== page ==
Observations on the life-history of Bunostomum trigonocephalum, a hookworm of sheep and goats

Access full-text article here

Tags:

Peer-Reviewed Research
  • SDG 13
  • Abstract:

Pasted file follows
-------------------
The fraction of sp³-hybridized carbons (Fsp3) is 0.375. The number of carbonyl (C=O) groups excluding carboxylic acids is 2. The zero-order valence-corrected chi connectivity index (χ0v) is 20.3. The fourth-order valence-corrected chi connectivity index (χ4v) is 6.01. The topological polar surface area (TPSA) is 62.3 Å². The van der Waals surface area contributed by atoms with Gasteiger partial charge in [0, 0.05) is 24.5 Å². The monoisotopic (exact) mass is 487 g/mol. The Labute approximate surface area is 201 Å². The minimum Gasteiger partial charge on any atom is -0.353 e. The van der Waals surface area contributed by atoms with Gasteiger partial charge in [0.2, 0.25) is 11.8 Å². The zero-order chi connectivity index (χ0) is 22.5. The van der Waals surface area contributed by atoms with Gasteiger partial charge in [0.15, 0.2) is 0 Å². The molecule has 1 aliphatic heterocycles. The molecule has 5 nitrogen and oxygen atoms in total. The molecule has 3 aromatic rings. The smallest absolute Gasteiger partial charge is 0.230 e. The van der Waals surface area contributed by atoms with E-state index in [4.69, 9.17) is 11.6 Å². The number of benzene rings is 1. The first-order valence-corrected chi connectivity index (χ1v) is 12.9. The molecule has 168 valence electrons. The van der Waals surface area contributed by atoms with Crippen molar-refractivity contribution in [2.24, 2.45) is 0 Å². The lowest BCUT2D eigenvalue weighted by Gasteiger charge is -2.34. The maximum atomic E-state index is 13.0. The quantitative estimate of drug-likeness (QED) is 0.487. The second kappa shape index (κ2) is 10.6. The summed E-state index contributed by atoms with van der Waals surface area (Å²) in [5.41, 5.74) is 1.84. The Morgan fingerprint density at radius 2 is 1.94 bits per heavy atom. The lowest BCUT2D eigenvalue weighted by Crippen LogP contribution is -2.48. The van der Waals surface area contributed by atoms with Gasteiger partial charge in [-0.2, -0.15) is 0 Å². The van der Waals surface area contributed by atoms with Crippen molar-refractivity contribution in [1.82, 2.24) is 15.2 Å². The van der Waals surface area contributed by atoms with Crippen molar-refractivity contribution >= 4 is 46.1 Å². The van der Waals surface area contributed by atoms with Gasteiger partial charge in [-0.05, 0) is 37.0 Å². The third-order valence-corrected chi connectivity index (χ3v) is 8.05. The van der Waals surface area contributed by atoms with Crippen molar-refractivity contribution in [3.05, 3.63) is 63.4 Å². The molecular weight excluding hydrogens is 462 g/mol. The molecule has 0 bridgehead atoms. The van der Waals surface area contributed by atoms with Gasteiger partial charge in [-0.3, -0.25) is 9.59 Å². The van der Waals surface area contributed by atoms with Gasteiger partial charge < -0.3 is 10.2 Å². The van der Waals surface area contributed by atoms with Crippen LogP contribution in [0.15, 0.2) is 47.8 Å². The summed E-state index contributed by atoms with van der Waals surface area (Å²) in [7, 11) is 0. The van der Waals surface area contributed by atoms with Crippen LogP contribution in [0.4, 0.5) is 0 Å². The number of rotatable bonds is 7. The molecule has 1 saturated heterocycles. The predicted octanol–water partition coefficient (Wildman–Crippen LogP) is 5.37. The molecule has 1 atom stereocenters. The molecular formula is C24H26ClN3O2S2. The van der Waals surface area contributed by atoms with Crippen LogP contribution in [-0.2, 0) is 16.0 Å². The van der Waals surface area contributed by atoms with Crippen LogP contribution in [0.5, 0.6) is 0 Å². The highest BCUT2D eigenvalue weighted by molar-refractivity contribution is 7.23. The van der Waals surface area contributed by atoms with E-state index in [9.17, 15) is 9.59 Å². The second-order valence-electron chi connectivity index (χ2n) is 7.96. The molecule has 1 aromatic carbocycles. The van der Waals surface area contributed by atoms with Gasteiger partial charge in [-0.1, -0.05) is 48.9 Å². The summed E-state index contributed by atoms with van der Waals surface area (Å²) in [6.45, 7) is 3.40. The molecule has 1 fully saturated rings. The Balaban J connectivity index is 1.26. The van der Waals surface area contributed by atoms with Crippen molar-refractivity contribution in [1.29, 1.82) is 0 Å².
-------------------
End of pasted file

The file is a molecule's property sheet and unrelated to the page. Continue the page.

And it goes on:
1. Eggs passed in the faeces of sheep or goats or obtained from the uteri or gravid females are able to hatch in from 24 to 36 hours under suitable conditions of aeration, temperature and moisture. 2. The larvae have three preparasitic stages each separated by an ecdysis. The cuticle of the second stage is retained as a protective sheath for the third or infective stage which is reached in five to eight days after hatching. 3. Morphologically and biologically the different larvae are practically identical to those of Gaigeria pachyscelis. 4. Infection of the host takes place either by penetration of the skin or via the mouth. 5. After penetrating the skin the larvae proceed to the lungs which they reach within six days; the route taken is presumably via the blood stream. 6. In the lungs the larvae remain for about five days during which period they feed, grow and pass into the fourth stage provided with a provisional buccal capsule. 7. The larvae now migrate to the intestine presumably via the trachea, mouth and oesophages. When first seen in the intestine they have already shed their sheath, but no sex differentiation is yet evident; sex differentiation sets in about four days later. Buccal lancets also appear. 8. The larvae attach themselves to the intestinal villi and feed on the liberated blood. They grow and begin to pass into the final or fifth stage in about a week after reaching the intestine. 9. Final ecdysis takes place about 10 days later. 10. Growth continues and the egg laying stage is reached in nine to ten weeks after infection.